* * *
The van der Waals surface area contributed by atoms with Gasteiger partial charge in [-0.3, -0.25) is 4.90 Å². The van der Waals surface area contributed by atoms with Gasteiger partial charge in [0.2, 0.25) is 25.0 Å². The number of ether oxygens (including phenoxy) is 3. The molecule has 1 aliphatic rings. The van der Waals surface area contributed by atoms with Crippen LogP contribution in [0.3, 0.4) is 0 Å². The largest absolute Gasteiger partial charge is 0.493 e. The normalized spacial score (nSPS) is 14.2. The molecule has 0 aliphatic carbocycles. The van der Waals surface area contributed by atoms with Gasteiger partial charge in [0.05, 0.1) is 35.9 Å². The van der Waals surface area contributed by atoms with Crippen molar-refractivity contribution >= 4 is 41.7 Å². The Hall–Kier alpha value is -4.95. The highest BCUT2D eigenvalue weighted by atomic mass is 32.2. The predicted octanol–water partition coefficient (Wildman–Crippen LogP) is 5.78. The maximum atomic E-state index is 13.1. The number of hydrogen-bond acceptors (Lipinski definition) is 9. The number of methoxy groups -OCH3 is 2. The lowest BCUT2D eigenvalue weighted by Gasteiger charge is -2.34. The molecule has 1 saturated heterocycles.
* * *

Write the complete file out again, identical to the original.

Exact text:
The van der Waals surface area contributed by atoms with Gasteiger partial charge in [-0.3, -0.25) is 4.90 Å². The van der Waals surface area contributed by atoms with Gasteiger partial charge in [0.2, 0.25) is 25.0 Å². The number of ether oxygens (including phenoxy) is 3. The molecule has 1 aliphatic rings. The van der Waals surface area contributed by atoms with Crippen LogP contribution in [0.3, 0.4) is 0 Å². The largest absolute Gasteiger partial charge is 0.493 e. The normalized spacial score (nSPS) is 14.2. The molecule has 0 aliphatic carbocycles. The van der Waals surface area contributed by atoms with Gasteiger partial charge in [0.05, 0.1) is 35.9 Å². The van der Waals surface area contributed by atoms with Crippen molar-refractivity contribution >= 4 is 41.7 Å². The Hall–Kier alpha value is -4.95. The highest BCUT2D eigenvalue weighted by atomic mass is 32.2. The predicted octanol–water partition coefficient (Wildman–Crippen LogP) is 5.78. The maximum atomic E-state index is 13.1. The number of hydrogen-bond acceptors (Lipinski definition) is 9. The number of methoxy groups -OCH3 is 2. The lowest BCUT2D eigenvalue weighted by Gasteiger charge is -2.34. The molecule has 1 saturated heterocycles.